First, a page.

It felt necessary. Inevitable. We didn’t share a history, a faith or a continent, so what was there to do? When I first left France, I didn’t think I’d spent much time missing him or thinking about him, but boy was I wrong. – Shelbi Polk
At the time, I was devastated. I dealt with anger and felt as though I had lost the person I was supposed to be with. It felt like this huge “world-crashing” moment back then. – Victoria Sheppard
At the time, I was devastated. I broke up with him, but I just knew we’d work through it. I knew he’d come back for me, but things didn’t go how I thought they would. I was heartbroken for a really long time. Shortly after, he started dating again. – Stephanie Taylor
How did you deal with the pain of losing someone or parting ways with someone you cared about?
I had to remember that my heart was as valuable as his because my tendency was to protect and manage his emotions. I wanted to fix two broken hearts. I realized that the healthiest way to face the pain of parting ways was to only focus on guarding my heart and use the heartbreak to make me more tender and kind, rather than tougher. I never spoke badly of him and took all my pain to prayer. – Nadia Hussain
In a word, poorly. Going home was like the moment after a bone breaks. I couldn’t feel much at first, but eventually, I realized something potentially scarring had happened, even if I couldn’t tell exactly what. My roommates at the time were my best friends, and I am still grateful for the hours they spent just listening. They let me run through hopes, fantasies, regrets and anxieties for enough scattered hours that I imagine I claimed whole weeks of their lives. – Shelbi Polk
I ran from my feelings. My senior year of college, I was super involved and had to be on campus a lot. I tried to save face. I’m talking full-face makeup, cute outfits and hair done. If I looked okay, then maybe I’d feel okay, but the reality was, I’d go to bed crying. I was afraid to not be okay because my ex had moved on so quickly, and everyone knew.
I couldn’t let people see me fall apart. It took me graduating and moving to Minneapolis for me to truly unravel and begin to deal with my broken heart. It took me getting off social media, learning to take control of my thoughts, lots of prayer and tears. I had to accept that I was not okay, believing that someday I would be. – Stephanie Taylor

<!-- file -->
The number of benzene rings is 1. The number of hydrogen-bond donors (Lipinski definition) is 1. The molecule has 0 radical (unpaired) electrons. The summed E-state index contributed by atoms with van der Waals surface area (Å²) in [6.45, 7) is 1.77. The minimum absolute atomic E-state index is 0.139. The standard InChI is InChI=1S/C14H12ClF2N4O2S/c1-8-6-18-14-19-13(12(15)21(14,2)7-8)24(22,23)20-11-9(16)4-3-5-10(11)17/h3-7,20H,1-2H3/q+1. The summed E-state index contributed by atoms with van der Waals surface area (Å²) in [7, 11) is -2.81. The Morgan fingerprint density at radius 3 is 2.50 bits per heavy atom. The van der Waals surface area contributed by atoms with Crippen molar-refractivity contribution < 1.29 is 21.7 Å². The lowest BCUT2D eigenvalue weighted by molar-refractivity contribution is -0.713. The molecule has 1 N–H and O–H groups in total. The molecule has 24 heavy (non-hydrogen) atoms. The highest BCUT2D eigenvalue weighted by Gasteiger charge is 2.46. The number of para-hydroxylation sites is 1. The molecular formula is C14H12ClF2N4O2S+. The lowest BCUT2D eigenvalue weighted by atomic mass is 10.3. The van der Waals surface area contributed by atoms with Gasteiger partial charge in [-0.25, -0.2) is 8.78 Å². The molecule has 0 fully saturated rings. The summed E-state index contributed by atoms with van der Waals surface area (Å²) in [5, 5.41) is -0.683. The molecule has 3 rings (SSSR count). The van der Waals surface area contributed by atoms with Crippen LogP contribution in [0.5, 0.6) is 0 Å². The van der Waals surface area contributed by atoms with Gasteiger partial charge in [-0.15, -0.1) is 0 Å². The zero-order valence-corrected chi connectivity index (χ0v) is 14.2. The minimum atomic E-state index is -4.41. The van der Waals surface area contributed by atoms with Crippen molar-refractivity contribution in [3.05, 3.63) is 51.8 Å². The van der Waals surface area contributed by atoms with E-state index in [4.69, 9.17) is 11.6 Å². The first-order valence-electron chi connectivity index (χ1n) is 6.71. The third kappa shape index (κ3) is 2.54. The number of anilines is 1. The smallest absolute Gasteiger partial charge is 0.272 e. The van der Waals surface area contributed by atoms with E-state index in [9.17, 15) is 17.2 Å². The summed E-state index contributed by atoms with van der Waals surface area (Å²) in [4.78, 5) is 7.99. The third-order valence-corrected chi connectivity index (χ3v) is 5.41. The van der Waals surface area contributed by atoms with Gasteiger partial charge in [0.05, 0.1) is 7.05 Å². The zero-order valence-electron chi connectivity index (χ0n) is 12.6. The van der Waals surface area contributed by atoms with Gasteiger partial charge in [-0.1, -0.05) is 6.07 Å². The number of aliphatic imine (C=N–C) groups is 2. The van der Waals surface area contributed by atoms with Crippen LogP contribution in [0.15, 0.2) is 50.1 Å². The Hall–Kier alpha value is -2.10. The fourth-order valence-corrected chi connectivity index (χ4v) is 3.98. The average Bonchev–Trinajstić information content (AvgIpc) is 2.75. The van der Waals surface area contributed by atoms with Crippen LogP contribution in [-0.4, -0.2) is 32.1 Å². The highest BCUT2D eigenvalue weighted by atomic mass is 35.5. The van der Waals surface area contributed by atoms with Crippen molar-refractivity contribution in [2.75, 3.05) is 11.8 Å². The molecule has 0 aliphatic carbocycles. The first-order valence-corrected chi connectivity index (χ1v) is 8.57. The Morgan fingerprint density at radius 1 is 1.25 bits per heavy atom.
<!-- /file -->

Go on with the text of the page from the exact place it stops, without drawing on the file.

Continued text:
Looking back, are there ways you might have handled it differently?
I definitely would have given myself space to grieve initially. I would have focused on protecting my heart instead of his. I also wouldn’t have considered returning so many times. – Nadia Hussain
I wish I wouldn’t have let my hurt turn into hatred. I was at a point where I couldn’t find closure and could never wish my ex the best. I wanted him to hurt like I did. Eventually, when I started to realize that relationship wasn’t for me, it truly set me free. I realized there was more growth I needed to experience before stepping into another relationship. I wish I would have let things go way early on. – Victoria Sheppard
I 1,000 percent would have handled it differently. I thought I was doing myself a favor by not allowing myself to process the grief and continue on with my life, but it only hurt me long term. I would have given myself more time to process, accept my loss and not be ashamed to cry or have breakdowns. Hindsight is 20/20. – Jacie Scott
If I could change anything, it would be how I ran from my hurt and grief. I know now that grief is a part of life, and when we choose to stuff it, numb it or run from it, it always comes back later (but only more intensely.) I would be okay not being okay. I would surround myself with people who would build me up. I would stay home and cry, journal and drink tea when I needed it. I would care for my heart.– Stephanie Taylor
What did it teach you about yourself?